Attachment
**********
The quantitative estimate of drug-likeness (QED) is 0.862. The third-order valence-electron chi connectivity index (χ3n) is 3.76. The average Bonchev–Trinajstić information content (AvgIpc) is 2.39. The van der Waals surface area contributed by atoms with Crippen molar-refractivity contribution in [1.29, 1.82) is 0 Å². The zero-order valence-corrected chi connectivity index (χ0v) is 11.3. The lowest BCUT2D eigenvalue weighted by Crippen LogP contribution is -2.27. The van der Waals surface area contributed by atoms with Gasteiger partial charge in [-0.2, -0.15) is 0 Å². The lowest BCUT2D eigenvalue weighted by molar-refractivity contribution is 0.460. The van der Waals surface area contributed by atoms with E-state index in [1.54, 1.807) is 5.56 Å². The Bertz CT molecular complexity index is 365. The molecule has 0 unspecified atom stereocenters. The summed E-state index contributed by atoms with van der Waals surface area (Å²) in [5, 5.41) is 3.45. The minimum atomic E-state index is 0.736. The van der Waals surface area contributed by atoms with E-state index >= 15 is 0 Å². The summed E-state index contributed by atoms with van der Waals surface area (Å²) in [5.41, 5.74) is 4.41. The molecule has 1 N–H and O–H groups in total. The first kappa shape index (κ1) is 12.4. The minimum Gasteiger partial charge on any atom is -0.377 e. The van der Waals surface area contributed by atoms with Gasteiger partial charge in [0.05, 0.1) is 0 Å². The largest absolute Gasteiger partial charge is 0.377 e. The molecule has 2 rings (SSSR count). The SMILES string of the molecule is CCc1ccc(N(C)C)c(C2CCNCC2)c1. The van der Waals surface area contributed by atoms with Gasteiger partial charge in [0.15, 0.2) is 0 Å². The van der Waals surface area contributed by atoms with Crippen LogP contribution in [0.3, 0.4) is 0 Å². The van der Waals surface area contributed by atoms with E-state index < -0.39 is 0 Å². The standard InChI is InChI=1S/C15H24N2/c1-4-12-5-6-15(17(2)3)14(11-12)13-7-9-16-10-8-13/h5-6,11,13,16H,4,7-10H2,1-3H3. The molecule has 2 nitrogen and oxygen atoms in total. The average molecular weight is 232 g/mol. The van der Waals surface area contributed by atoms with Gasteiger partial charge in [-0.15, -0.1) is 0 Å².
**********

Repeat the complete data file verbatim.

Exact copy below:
The quantitative estimate of drug-likeness (QED) is 0.862. The third-order valence-electron chi connectivity index (χ3n) is 3.76. The average Bonchev–Trinajstić information content (AvgIpc) is 2.39. The van der Waals surface area contributed by atoms with Crippen molar-refractivity contribution in [1.29, 1.82) is 0 Å². The zero-order valence-corrected chi connectivity index (χ0v) is 11.3. The lowest BCUT2D eigenvalue weighted by Crippen LogP contribution is -2.27. The van der Waals surface area contributed by atoms with Gasteiger partial charge in [-0.2, -0.15) is 0 Å². The lowest BCUT2D eigenvalue weighted by molar-refractivity contribution is 0.460. The van der Waals surface area contributed by atoms with E-state index in [1.54, 1.807) is 5.56 Å². The Bertz CT molecular complexity index is 365. The molecule has 0 unspecified atom stereocenters. The summed E-state index contributed by atoms with van der Waals surface area (Å²) in [5, 5.41) is 3.45. The minimum atomic E-state index is 0.736. The van der Waals surface area contributed by atoms with E-state index >= 15 is 0 Å². The summed E-state index contributed by atoms with van der Waals surface area (Å²) in [5.41, 5.74) is 4.41. The molecule has 1 N–H and O–H groups in total. The first kappa shape index (κ1) is 12.4. The minimum Gasteiger partial charge on any atom is -0.377 e. The van der Waals surface area contributed by atoms with Gasteiger partial charge in [0.05, 0.1) is 0 Å². The largest absolute Gasteiger partial charge is 0.377 e. The molecule has 2 rings (SSSR count). The SMILES string of the molecule is CCc1ccc(N(C)C)c(C2CCNCC2)c1. The van der Waals surface area contributed by atoms with Gasteiger partial charge in [0.15, 0.2) is 0 Å². The van der Waals surface area contributed by atoms with Crippen LogP contribution in [0.3, 0.4) is 0 Å². The van der Waals surface area contributed by atoms with E-state index < -0.39 is 0 Å². The standard InChI is InChI=1S/C15H24N2/c1-4-12-5-6-15(17(2)3)14(11-12)13-7-9-16-10-8-13/h5-6,11,13,16H,4,7-10H2,1-3H3. The molecule has 2 nitrogen and oxygen atoms in total. The average molecular weight is 232 g/mol. The van der Waals surface area contributed by atoms with Gasteiger partial charge in [-0.15, -0.1) is 0 Å².